POLICE BRUTALITY: Roseville officers accused of beating Mexican - New York News

POLICE BRUTALITY: Roseville officers accused of beating immigrant

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ROSEVILLE, Minn. (KMSP) -

He says he was wrestled to the ground and had a Taser used against him during a routine traffic stop in Roseville, and he's doing more than claiming the cops went too far -- he's taking them to court.

The attorney representing Victor Hernandez told Fox 9 News police used excessive force last year, assaulting a young man and violating his civil rights even though he had done nothing wrong.

VIDEO: Lawsuit filed against Roseville police

Video footage shows police pull over a car that was spotted speeding near Lexington Avenue and Highway 36 last May. Once the car stops, the driver runs off and an officer chases after him. A full minute and a half later, Hernandez starts to get out of the front passenger seat -- but that's when the officer who chased the driver returned and threw Hernandez to the ground.

The force of the takedown broke the cell phone Hernandez had in his hand at the time, but his attorney said the violence didn't stop there.

The officer used a Taser on Hernandez, who does not speak English, a total of three times while yelling at him. Within seconds, three other officers join in, punching and kicking the 25-year-old Mexican immigrant while he lay moaning on the ground.

"I don't think he understood what the order was because of the language barrier," attorney Paul Edlund, who is representing Hernandez, told Fox 9 News.

Hernandez's attorneys say Roseville police not only used excessive force by assaulting Hernandez during what they call a "false arrest," but they say officers also violated his civil rights.

"Citizens have a right to be free of unlawful, excessive force from the police department," Edlund said. "Victor has that right, and that's clearly not what happened here."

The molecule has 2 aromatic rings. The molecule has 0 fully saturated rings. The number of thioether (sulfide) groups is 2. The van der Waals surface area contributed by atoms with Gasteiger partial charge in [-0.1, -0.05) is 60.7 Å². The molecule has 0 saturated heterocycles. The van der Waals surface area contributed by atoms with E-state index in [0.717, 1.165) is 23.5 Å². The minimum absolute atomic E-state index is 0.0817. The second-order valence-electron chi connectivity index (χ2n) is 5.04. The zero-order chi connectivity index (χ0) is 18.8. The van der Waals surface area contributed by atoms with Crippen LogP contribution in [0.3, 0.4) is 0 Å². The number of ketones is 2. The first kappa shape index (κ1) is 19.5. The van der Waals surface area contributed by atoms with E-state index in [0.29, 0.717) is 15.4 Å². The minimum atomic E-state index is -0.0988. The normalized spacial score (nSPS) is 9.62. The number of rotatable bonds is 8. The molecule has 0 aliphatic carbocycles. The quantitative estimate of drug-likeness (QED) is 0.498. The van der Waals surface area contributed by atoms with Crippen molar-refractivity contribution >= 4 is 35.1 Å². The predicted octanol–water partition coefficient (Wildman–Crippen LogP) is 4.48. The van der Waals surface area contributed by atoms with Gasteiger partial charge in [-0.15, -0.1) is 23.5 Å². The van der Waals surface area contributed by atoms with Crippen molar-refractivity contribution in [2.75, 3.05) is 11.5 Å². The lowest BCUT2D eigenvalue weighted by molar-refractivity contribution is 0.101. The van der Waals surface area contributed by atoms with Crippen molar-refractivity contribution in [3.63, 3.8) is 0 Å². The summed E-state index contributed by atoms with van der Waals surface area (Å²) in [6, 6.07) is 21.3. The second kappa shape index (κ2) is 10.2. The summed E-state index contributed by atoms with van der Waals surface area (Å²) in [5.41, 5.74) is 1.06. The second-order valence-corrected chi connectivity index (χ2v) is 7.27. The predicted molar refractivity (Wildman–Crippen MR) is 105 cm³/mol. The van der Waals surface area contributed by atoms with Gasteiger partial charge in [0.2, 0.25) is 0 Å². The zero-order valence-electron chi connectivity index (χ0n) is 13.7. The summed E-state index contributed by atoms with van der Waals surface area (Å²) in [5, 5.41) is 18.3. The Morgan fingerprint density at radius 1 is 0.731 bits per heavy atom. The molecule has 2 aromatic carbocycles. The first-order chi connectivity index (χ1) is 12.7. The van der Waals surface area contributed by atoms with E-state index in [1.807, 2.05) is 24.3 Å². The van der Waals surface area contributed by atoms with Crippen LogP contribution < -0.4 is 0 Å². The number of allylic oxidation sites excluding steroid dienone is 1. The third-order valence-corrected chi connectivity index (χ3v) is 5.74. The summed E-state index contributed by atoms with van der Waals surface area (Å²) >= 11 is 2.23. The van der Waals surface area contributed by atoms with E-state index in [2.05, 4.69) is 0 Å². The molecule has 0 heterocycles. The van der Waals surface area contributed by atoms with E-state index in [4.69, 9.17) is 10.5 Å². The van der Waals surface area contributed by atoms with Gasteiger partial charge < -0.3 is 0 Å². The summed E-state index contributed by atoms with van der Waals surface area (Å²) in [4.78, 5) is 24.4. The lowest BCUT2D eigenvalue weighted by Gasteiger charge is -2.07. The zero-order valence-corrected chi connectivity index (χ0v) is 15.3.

According to attorneys, the dashcam video proves Hernandez did not resist or obstruct the legal process, which is why prosecutors eventually dropped all charges against him.

"I think a lot of people don't believe defendants because they are seen as criminals and I think people tend to believe the police," Edlund said. "Without the video, it's hard to prove a lot of times they've done what they've done."

While Edlund says the bruises visible in Hernandez's mug shot have healed, the emotional scars remain open and raw.

"Had the officers not encountered someone who was not a young Hispanic male, they would have dealt with the situation much differently than they did from the inception," Edlund contends.

Edlund also said he is concerned by the way those officers behaved in front of a camera, and said the ordeal is "a prime example of a case where the officer is making decisions that don't reflect the reality that is unfolding before him."

"I think this message needs to get hammered home to officers: This behavior isn't acceptable at all," Edlund said.

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